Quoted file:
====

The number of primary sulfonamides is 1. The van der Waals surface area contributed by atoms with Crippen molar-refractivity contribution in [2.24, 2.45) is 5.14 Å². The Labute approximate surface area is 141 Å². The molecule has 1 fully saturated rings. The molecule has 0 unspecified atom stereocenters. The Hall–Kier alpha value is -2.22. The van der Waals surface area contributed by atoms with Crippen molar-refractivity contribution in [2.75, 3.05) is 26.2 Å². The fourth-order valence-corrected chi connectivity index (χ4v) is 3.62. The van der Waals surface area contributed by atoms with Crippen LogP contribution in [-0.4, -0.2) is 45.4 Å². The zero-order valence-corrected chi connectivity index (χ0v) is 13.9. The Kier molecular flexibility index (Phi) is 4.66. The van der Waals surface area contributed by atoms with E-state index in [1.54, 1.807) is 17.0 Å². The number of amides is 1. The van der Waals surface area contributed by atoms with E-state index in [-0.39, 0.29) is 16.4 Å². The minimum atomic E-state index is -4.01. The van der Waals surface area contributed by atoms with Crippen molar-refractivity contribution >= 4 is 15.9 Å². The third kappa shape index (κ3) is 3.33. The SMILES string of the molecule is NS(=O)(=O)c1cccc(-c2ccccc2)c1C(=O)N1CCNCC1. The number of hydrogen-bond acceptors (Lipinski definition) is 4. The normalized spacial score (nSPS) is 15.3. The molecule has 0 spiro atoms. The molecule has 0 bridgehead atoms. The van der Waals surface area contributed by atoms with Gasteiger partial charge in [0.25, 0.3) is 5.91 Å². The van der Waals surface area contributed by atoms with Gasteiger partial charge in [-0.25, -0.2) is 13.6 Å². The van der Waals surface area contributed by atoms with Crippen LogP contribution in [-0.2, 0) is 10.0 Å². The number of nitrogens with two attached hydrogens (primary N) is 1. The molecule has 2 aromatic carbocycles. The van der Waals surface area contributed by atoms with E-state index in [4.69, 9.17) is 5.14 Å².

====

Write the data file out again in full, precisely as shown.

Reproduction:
The number of primary sulfonamides is 1. The van der Waals surface area contributed by atoms with Crippen molar-refractivity contribution in [2.24, 2.45) is 5.14 Å². The Labute approximate surface area is 141 Å². The molecule has 1 fully saturated rings. The molecule has 0 unspecified atom stereocenters. The Hall–Kier alpha value is -2.22. The van der Waals surface area contributed by atoms with Crippen molar-refractivity contribution in [2.75, 3.05) is 26.2 Å². The fourth-order valence-corrected chi connectivity index (χ4v) is 3.62. The van der Waals surface area contributed by atoms with Crippen LogP contribution in [-0.4, -0.2) is 45.4 Å². The zero-order valence-corrected chi connectivity index (χ0v) is 13.9. The Kier molecular flexibility index (Phi) is 4.66. The van der Waals surface area contributed by atoms with E-state index in [1.54, 1.807) is 17.0 Å². The number of amides is 1. The van der Waals surface area contributed by atoms with E-state index in [-0.39, 0.29) is 16.4 Å². The minimum atomic E-state index is -4.01. The van der Waals surface area contributed by atoms with Crippen molar-refractivity contribution >= 4 is 15.9 Å². The third kappa shape index (κ3) is 3.33. The SMILES string of the molecule is NS(=O)(=O)c1cccc(-c2ccccc2)c1C(=O)N1CCNCC1. The number of hydrogen-bond acceptors (Lipinski definition) is 4. The normalized spacial score (nSPS) is 15.3. The molecule has 0 spiro atoms. The molecule has 0 bridgehead atoms. The van der Waals surface area contributed by atoms with Gasteiger partial charge in [0.25, 0.3) is 5.91 Å². The van der Waals surface area contributed by atoms with Gasteiger partial charge in [-0.25, -0.2) is 13.6 Å². The van der Waals surface area contributed by atoms with Crippen LogP contribution in [-0.2, 0) is 10.0 Å². The number of nitrogens with two attached hydrogens (primary N) is 1. The molecule has 2 aromatic carbocycles. The van der Waals surface area contributed by atoms with E-state index in [4.69, 9.17) is 5.14 Å².